Another impressive year for UH Law School admissions

University of Hawaiʻi at Mānoa
Beverly Creamer, (808) 389-5736
Media Consultant, William S. Richardson School of Law
Posted: Aug 26, 2015

Incoming Law School class photo at the Supreme Court.
Incoming Law School class photo at the Supreme Court.

A former police SWAT team hostage negotiator, an active duty U.S. Coast Guard lieutenant commander, a high school science teacher, two Teach for America volunteers and a combat weapons engineer.  They have all come to the UH Law School this fall to launch their legal training in another impressive year for admissions.

Those six individuals, along with 100 others, make up the entering class at the William S. Richardson School of Law for the day program, evening part-time program, advanced JD program and the LLM program that began classes this week on the Mānoa campus.

For Aichatou Kimba, a military spouse who earned her law degree in Niger, a master's degree with a focus on environmental law will perhaps lead to her own law practice someday. For Cambodia’s Kimlorn Penh, an LLM with a focus on business and commercial law will mean the opportunity to return to his home country to teach. For Rachel James, on staff in the Hawai‘i office of U.S. Rep Tulsi Gabbard, it’s the next step in a professional plan that most recently saw her gain a master's degree in global leadership from Hawai‘i Pacific University.

“This feels like a natural progression,” said James, who is originally from Arizona. “This is exactly where I should be.”

Penh feels the same way: “My impression here is the law professors are so warm and welcoming. We have a large variety of students from different countries and I feel I fit in. I feel comfortable.”

For Coast Guard LCDR Warren Wright, applying to Richardson Law School was the next important step in a career that included a Congressional fellowship in the office of Senator Lisa Murkowski, and experience with community programs such as the D.C. Lawyers for Youth. Inspired by these programs – and being one of the few without a law degree - Wright is looking forward to working as a lawyer within the Coast Guard, pursuing public interest law, or performing policy work to improve the social justice system.

For Alison "Ali" Martyn, who as a Pennsylvania police officer worked as a hostage negotiator, it was the next step in her commitment to helping create a more equitable criminal justice system. “I think a law degree will empower me to make real change that will affect people's lives in meaningful ways,” said Martyn.

The entering class includes 63 full-time students; 23 evening part-time students; 11 master's degree (LLM) students; 6 transfer, visiting and exchange students; and 3 Advanced JD students. The international students come from 13 countries, including Korea, Japan, China, Cambodia, Norway, Germany, Switzerland, Niger and Australia.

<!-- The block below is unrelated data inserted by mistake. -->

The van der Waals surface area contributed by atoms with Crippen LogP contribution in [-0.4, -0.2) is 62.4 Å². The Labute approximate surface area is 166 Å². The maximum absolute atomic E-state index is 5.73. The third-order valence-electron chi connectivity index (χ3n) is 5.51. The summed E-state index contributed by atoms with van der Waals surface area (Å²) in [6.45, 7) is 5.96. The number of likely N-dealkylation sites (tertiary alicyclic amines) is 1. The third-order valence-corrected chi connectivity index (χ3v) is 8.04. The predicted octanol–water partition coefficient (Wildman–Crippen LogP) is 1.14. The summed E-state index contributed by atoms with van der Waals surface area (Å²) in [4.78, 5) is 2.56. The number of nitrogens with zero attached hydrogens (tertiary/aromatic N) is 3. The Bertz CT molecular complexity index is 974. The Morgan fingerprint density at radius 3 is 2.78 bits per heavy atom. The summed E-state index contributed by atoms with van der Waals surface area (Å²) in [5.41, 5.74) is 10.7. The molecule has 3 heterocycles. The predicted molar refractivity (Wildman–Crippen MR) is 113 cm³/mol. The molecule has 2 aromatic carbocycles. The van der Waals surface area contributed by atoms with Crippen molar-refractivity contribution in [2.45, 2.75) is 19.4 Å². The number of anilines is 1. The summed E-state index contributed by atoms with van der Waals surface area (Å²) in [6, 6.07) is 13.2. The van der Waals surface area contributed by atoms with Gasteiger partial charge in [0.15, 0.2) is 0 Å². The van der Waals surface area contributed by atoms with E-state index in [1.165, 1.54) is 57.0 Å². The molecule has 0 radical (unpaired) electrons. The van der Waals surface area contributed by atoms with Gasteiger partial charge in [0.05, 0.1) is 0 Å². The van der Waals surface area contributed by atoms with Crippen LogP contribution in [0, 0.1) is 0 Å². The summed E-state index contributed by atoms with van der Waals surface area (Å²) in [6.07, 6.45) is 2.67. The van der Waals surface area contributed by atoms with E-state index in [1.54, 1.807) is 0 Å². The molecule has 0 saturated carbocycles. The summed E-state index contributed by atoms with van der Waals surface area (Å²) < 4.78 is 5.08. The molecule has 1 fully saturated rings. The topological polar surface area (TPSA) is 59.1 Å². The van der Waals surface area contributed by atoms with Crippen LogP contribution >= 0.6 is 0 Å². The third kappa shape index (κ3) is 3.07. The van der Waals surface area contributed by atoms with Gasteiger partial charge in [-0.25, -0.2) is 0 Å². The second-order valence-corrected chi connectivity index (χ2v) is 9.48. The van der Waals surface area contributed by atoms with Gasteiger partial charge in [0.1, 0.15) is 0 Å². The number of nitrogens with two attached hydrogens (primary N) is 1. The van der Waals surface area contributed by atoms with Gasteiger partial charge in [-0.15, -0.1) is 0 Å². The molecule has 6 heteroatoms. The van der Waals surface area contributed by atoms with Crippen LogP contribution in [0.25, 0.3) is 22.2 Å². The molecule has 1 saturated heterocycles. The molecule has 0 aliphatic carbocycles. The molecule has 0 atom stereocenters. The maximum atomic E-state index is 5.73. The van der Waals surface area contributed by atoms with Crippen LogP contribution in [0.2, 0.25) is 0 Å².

“Richardson lawyers are everywhere in Hawai‘i, they populate many parts of this country, and they’re having an increasing presence internationally,” Judge Barbara "Bebe" Richardson told the incoming class during orientation activities last week. Richardson, deputy chief judge of the First Circuit District Court, is the daughter of the Law School’s namesake. “Our dad would be very proud,” she concluded.

The week of orientation activities included a downtown day that offered insights into legal professionalism, a tour of the Judicial History Center, a welcoming pep talk from the Chief Justice of the Hawai‘i Supreme Court, a lunch hosted by Starn, O’Toole, Marcus & Fisher, and taking the Law Student Pledge, including its commitment “above all to seek justice.”

It also included inspiring talks by Hawai‘i Supreme Court Associate Justice Sabrina McKenna ’82, and retired Associate Supreme Court Justice Simeon Acoba, who now teaches at the Law School. McKenna told the students that “Richardson degrees are going to put you on the right path” no matter what career you choose.

Acoba gave the students an overview of the “Richardson years” and the vast impact Chief Justice Richardson’s court brought to changing the law in Hawai‘i. He also noted that Richardson lawyers make up 80 percent of the attorneys in the four largest law firms in Hawai‘i, as well as holding key positions in the Judiciary, in the Legislature and in governmental units throughout Hawai’i.

“Public confidence in the legal system depends to a great extent on the conduct of lawyers,” he noted. “You will be the face of justice and what justice means to the lay person.”

As part of the orientation program, Assistant U.S. Attorney Ron Johnson ’87 warned the incoming Class of 2018 and 2019 (the evening part-time program is four years compared to three in the full-time day program) about how they must present themselves from this day forward.

He spoke especially about how they are represented in social media, including Facebook, Twitter and Instagram. “Develop a consciousness about what should be on your Facebook page,” said Johnson. “If your boss or perspective employer were to look at your Facebook page, would it embarrass you? Every single time you put something out there, it’s there forever. “

The downtown day was rounded out by insights on professionalism from a panel that included Michael Broderick, president of the YMCA, the Honorable Dexter Dean Del Rosario ’82, judge of the First Circuit Court, and Dianne Winter Brookins of Alston, Hunt, Floyd & Ing, who is also a lecturer in law at Richardson. The incoming students also heard from Sherry Broder, the 2016 president of the Federal Bar Association, who also teaches at the Law School.

The programs were organized and led by Denise Antolini, Associate Dean for Academic Affairs, Ronette Kawakami ’85, Associate Dean for Student Services, and Dale Lee, Director of Professional Development.

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